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Coca at Machu Picchu--Who Knew?

Submitted by Phillip Smith on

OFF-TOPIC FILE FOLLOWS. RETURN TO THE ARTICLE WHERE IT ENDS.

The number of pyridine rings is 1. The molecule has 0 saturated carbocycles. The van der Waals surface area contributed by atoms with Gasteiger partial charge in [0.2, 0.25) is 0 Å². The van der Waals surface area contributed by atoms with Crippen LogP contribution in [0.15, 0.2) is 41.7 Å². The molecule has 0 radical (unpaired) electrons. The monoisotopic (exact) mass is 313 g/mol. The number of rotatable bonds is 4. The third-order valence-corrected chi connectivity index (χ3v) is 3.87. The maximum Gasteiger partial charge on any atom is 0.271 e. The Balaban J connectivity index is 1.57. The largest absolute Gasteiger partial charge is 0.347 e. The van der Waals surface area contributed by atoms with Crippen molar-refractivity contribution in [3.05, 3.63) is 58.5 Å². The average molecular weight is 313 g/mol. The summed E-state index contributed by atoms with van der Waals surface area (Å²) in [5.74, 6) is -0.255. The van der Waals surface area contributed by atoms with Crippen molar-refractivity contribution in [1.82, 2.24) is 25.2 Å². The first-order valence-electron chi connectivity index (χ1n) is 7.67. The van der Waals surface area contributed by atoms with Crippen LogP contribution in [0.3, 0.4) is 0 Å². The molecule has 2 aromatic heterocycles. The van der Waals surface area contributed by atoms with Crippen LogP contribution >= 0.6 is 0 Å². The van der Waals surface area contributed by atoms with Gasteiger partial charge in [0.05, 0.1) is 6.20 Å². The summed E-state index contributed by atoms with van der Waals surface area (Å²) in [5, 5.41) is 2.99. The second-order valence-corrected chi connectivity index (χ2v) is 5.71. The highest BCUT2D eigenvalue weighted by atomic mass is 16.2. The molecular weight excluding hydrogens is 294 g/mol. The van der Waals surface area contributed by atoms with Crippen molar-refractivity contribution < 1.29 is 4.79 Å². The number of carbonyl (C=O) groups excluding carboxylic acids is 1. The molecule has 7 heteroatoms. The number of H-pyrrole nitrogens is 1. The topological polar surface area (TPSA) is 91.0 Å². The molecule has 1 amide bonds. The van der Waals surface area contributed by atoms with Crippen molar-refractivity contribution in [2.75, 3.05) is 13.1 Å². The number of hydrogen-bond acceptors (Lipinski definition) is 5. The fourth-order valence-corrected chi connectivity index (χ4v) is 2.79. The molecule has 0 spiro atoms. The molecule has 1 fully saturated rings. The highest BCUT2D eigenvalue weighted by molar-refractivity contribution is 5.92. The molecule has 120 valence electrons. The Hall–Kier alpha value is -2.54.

Yesterday, I visited the world class Inca ruins at Machu Picchu. Despite it being a cloudy, foggy, rainy day (it is that season, after all), it was a very impressive experience, one I cannot recommend too highly. Located atop a mountain peak several thousand feet above the raging Rio Urubamba (to enter its waters at this time of year is certain death), Machu Picchu was the primary center for scientific and philosophical research for the Inca empire and a place of retreat for the Inca nobility. Its stonework is amazingly well-hewn, and the complex is huge. About a thousand people lived there full-time, with others coming for special occasions along the Inca trail from Cusco, the capital of the empire. If you ever get to Peru, seeing Machu Picchu is an absolute must. I’m sure I haven’t done it justice with these brief comments. I benefited from traveling with a small group that had a very well-informed tour guide, and it was from him that I learned that coca was part of the Inca diet. In addition to using it for its hunger-suppressing and energy-providing qualities, the Incas used it to keep their teeth strong! The coca leaf is heavy in calcium, and because the Inca lacked cows and llamas provided only enough milk for their young, the coca leaf was their primary source of calcium. Our guide was quite proud of the fact that Inca skeletons always showed strong, healthy teeth, a fact he attributed to chewing the coca leaf. Among the ruins at Machu Picchu, there is a garden packed with plants used by the Inca. Among them is coca, even though it is ill-suited to grow well at such elevations. In fact, the coca plant in the garden there was stunted and scraggly, growing only about 18 inches high, or about one-half to one-fourth of the size obtained by coca plants at elevations to which it is more suited. Still, they grew it at Machu Picchu, for the reasons mentioned above. Today, I’m trying to catch up on emails and news and all that good stuff before heading for Bolivia tomorrow. One thing I will do today, though, is visit the Buen Pastor shop, that place I mentioned a blog post or two ago, where they sell coca products here in Cusco. Look for something about that later today or Wednesday, since tomorrow will be a long day of bus travel across the 12,000-foot altiplano past Lake Titicaca and up to La Paz. I think I will be heading on to Cochabamba the next day, where my friends from the Andean Information Network await me. The coca leaf is ubiquitous around here. My hotel provides some with breakfast every day. All the restaurants offer mate de coca (coca tea). Little indigenous women near Machu Picchu offer it to travelers getting ready to trek around the heights. And the US government wants to eradicate it all. Now, I'm off to visit the coca shops of Cusco. Stay tuned. Note: Dave Borden will be posting some Machu Picchu photos I sent him later today. Come back and check 'em out!

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